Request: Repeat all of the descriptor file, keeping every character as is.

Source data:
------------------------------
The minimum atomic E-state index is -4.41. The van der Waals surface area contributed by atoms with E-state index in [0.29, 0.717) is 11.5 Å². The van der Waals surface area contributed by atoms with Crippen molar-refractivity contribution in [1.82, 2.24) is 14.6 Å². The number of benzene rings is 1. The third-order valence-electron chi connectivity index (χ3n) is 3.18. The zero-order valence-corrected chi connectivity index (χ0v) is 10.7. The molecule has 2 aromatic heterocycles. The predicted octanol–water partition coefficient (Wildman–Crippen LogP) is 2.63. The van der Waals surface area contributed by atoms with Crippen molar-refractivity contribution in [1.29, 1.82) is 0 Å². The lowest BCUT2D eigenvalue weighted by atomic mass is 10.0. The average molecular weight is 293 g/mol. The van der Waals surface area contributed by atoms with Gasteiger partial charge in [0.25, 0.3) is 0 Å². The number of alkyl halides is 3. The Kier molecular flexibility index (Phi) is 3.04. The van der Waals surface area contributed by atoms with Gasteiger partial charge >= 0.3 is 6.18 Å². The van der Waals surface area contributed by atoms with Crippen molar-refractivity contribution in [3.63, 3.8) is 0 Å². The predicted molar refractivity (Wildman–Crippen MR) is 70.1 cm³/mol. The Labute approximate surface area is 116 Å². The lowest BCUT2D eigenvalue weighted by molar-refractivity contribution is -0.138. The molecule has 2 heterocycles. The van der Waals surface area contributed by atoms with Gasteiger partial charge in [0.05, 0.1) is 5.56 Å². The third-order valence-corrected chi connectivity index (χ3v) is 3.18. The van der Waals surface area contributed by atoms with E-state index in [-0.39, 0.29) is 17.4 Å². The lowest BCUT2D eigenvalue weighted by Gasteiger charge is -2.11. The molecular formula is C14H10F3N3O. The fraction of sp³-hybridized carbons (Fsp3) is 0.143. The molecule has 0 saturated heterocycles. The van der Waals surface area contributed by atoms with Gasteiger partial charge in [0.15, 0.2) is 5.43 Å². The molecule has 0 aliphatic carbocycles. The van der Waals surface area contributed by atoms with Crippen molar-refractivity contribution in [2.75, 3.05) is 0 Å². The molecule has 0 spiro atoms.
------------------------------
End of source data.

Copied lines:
The minimum atomic E-state index is -4.41. The van der Waals surface area contributed by atoms with E-state index in [0.29, 0.717) is 11.5 Å². The van der Waals surface area contributed by atoms with Crippen molar-refractivity contribution in [1.82, 2.24) is 14.6 Å². The number of benzene rings is 1. The third-order valence-electron chi connectivity index (χ3n) is 3.18. The zero-order valence-corrected chi connectivity index (χ0v) is 10.7. The molecule has 2 aromatic heterocycles. The predicted octanol–water partition coefficient (Wildman–Crippen LogP) is 2.63. The van der Waals surface area contributed by atoms with Crippen molar-refractivity contribution in [1.29, 1.82) is 0 Å². The lowest BCUT2D eigenvalue weighted by atomic mass is 10.0. The average molecular weight is 293 g/mol. The van der Waals surface area contributed by atoms with Gasteiger partial charge in [0.25, 0.3) is 0 Å². The number of alkyl halides is 3. The Kier molecular flexibility index (Phi) is 3.04. The van der Waals surface area contributed by atoms with Gasteiger partial charge >= 0.3 is 6.18 Å². The van der Waals surface area contributed by atoms with Crippen molar-refractivity contribution in [3.63, 3.8) is 0 Å². The predicted molar refractivity (Wildman–Crippen MR) is 70.1 cm³/mol. The Labute approximate surface area is 116 Å². The lowest BCUT2D eigenvalue weighted by molar-refractivity contribution is -0.138. The molecule has 2 heterocycles. The van der Waals surface area contributed by atoms with Gasteiger partial charge in [0.05, 0.1) is 5.56 Å². The third-order valence-corrected chi connectivity index (χ3v) is 3.18. The van der Waals surface area contributed by atoms with E-state index in [-0.39, 0.29) is 17.4 Å². The lowest BCUT2D eigenvalue weighted by Gasteiger charge is -2.11. The molecular formula is C14H10F3N3O. The fraction of sp³-hybridized carbons (Fsp3) is 0.143. The molecule has 0 saturated heterocycles. The van der Waals surface area contributed by atoms with Gasteiger partial charge in [0.15, 0.2) is 5.43 Å². The molecule has 0 aliphatic carbocycles. The van der Waals surface area contributed by atoms with Crippen molar-refractivity contribution in [2.75, 3.05) is 0 Å². The molecule has 0 spiro atoms.